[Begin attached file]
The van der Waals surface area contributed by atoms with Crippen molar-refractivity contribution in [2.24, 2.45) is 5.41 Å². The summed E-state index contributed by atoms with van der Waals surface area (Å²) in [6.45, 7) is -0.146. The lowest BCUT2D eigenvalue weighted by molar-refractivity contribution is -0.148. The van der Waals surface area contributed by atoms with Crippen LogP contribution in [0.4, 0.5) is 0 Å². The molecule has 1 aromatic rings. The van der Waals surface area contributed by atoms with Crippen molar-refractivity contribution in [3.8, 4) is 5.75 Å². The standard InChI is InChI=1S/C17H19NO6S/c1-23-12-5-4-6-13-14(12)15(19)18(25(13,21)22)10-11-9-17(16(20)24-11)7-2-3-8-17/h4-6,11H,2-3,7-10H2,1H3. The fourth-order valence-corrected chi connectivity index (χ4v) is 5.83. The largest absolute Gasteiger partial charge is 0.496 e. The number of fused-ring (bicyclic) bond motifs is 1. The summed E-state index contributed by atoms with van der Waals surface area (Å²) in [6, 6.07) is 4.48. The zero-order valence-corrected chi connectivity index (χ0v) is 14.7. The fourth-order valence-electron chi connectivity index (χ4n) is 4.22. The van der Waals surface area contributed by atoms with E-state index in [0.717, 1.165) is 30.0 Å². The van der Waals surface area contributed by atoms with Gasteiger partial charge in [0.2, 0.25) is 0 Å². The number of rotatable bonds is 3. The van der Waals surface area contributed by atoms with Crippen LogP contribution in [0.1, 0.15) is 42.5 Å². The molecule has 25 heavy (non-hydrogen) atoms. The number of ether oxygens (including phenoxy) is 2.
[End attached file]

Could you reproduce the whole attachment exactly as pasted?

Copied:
The van der Waals surface area contributed by atoms with Crippen molar-refractivity contribution in [2.24, 2.45) is 5.41 Å². The summed E-state index contributed by atoms with van der Waals surface area (Å²) in [6.45, 7) is -0.146. The lowest BCUT2D eigenvalue weighted by molar-refractivity contribution is -0.148. The van der Waals surface area contributed by atoms with Crippen LogP contribution in [0.4, 0.5) is 0 Å². The molecule has 1 aromatic rings. The van der Waals surface area contributed by atoms with Crippen molar-refractivity contribution in [3.8, 4) is 5.75 Å². The standard InChI is InChI=1S/C17H19NO6S/c1-23-12-5-4-6-13-14(12)15(19)18(25(13,21)22)10-11-9-17(16(20)24-11)7-2-3-8-17/h4-6,11H,2-3,7-10H2,1H3. The fourth-order valence-corrected chi connectivity index (χ4v) is 5.83. The largest absolute Gasteiger partial charge is 0.496 e. The number of fused-ring (bicyclic) bond motifs is 1. The summed E-state index contributed by atoms with van der Waals surface area (Å²) in [6, 6.07) is 4.48. The zero-order valence-corrected chi connectivity index (χ0v) is 14.7. The fourth-order valence-electron chi connectivity index (χ4n) is 4.22. The van der Waals surface area contributed by atoms with E-state index in [0.717, 1.165) is 30.0 Å². The van der Waals surface area contributed by atoms with Gasteiger partial charge in [0.2, 0.25) is 0 Å². The number of rotatable bonds is 3. The van der Waals surface area contributed by atoms with Crippen LogP contribution in [0.1, 0.15) is 42.5 Å². The molecule has 25 heavy (non-hydrogen) atoms. The number of ether oxygens (including phenoxy) is 2.